You’re no stranger to touring, but it seems
like this year was especially busy.
These other opportunities keep coming up
in between tours. This was going to be that
year where I didn’t say “no” when I really
wanted to do something—even if it means
getting off one bus and getting into a van
three days later.
Where did you record the album?
It was recorded at [producer] John Keane’s
studio in Athens, Georgia. The guy is bril-
liant. He has a long history with Panic, but
this was the first time I had the opportu-
nity to work with him—even though we
have been friends for a long time. Over
the years we have played together, but
this was the first time we have recorded
together. I can’t imagine ever calling any-
one else to record with.
Your live tone really came across on the
album. What amps did you use?
John Keane has a lot to do with that. I
was really glad, because he loved my
amps. There were only two amps that I
brought in, a ’ 64 Fender Super Reverb
and a Fuchs Tripledrive Supreme. We used
both quite a bit. On “Shut up and Drive,”
we actually used a Budda 80-watt amp.
John is absolutely brilliant with getting
guitar sounds [see the sidebar below for
more on Keane’s recording techniques].
John Keane is the unofficial seventh member of Widespread Panic. Since meeting the
band in the mid ’80s, he has gone on to engineer and produce five of their studio albums,
in addition to joining them on tour to play guitar and pedal steel. He has also worked with
such marquee artists as REM and the Indigo Girls, and with each project his reputation and
sonic touch become more impactful.
Keane describes how knowing a band like Widespread Panic for so long, really helps in
the studio. “I have established a rapport with them—there is a certain amount of trust
there. They are familiar with my methods, and I am familiar with theirs. It makes it a lot
easier to get things rolling quickly in the studio.” And the proof is in the pudding: On
Dirty Side Down, Keane pulled some of the best tones and performances out of the band
since their Space Wrangler debut.
Keane recorded all the guitars through a DI and mic’d the amps. “I use these Demeter
direct boxes that have tubes in them so they don’t load down the guitar pickup. I usually go straight from the guitar into one of those and record that to a track in Pro Tools,”
Keane says. “I record the direct signal, and I usually don’t listen to it—I just want to make
sure it’s clean. Later on in the mixing stage, if I think the amp is too dirty or too clean and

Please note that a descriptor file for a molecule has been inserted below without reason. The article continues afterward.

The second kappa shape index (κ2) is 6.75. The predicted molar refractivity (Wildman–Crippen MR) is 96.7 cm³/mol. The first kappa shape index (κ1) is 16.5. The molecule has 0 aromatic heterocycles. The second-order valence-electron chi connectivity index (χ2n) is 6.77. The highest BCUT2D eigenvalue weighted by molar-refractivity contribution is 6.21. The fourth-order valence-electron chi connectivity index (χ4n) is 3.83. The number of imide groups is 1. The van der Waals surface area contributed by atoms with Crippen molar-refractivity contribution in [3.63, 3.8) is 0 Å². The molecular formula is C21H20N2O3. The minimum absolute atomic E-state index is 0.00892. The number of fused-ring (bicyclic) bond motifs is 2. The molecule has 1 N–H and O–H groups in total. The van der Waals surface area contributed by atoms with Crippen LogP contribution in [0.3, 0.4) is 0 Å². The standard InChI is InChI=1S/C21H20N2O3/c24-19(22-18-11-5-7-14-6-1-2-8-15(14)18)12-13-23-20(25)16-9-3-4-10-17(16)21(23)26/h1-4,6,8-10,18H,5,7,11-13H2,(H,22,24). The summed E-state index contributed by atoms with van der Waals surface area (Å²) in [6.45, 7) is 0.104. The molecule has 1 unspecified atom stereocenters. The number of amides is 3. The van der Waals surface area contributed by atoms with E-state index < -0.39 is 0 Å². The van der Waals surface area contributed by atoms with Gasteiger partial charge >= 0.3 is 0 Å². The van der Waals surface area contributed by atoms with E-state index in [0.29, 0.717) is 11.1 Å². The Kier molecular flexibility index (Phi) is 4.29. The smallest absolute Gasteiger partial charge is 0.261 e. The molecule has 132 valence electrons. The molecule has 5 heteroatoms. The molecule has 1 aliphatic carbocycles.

I want to use a different sound, I will take the direct guitar signal and feed it into another
amp and re-record it onto another track.”
While on tour with Panic, Keane let Herring try out his favorite guitar—a Tele that Herring
latched onto and used for most of the Dirty Side Down sessions. “It’s a guitar that I traded
some studio time for about 15 or 20 years ago. It’s an inexpensive Japanese Tele. When
I first got it, I wasn’t sure I was going to be able to do anything with it. All the electronics in it were terrible.” After a few upgrades, it became a go-to axe. “I went ahead and
pulled all the electronics out of it—all the pots and switches—and replaced them. I put
a Seymour Duncan Quarter Pounder in the bridge and another Seymour Duncan pickup
in the neck position. I put a 5-way switch in, which is what is recommended to get all the
tonal possibilities out of the Quarter Pounder. It’s real fat and dark sounding, kinda like a
P- 90. But it also has a tap position that sounds more like a regular Tele pickup. After I did
that to it and got it refretted, it became my favorite guitar.”
Herring digs into his Custom Shop Fender
Stratocaster loaded with Seymour Duncan ‘ 59
humbuckers. Photo by Colin Vereen
But for the most part it was the Super
Reverb and Fuchs.
What guitars did you use on the record?
We used a lot of guitars, but I would say
that close to 70 percent of the album was
actually John’s Fender Telecaster. The guitar
plays like a million bucks. I have never had
so much fun playing a Tele in all my life. A
lot of the stuff without the twang bar is his
Tele, mostly. There are a few songs where
I used a Fender Custom Shop Strat. I used
my main Strat on some songs. The stuff you
hear with a twang bar is my main Strat.
Do you bring those same guitars with you
on the road?
Yeah, I usually bring my favorite Strat, which
I’ve had for about 17 or 18 years. It has
Seymour Duncan humbuckers in it. I probably will bring a Tele and maybe another
Strat with single-coils, just so I can have
How does your rig change when you go
out with your solo band?
It’s smaller. With the solo band, we travel
under different conditions. We don’t have
trucks and semis, and the stages aren’t as
big. I do love a Super Reverb—it is really
hard to beat for a club amp—so I am bringing that on tour. I generally try to use the
reverb through a separate source, like I
do with Panic [for details, see Herring’s
Gearbox on p. 148].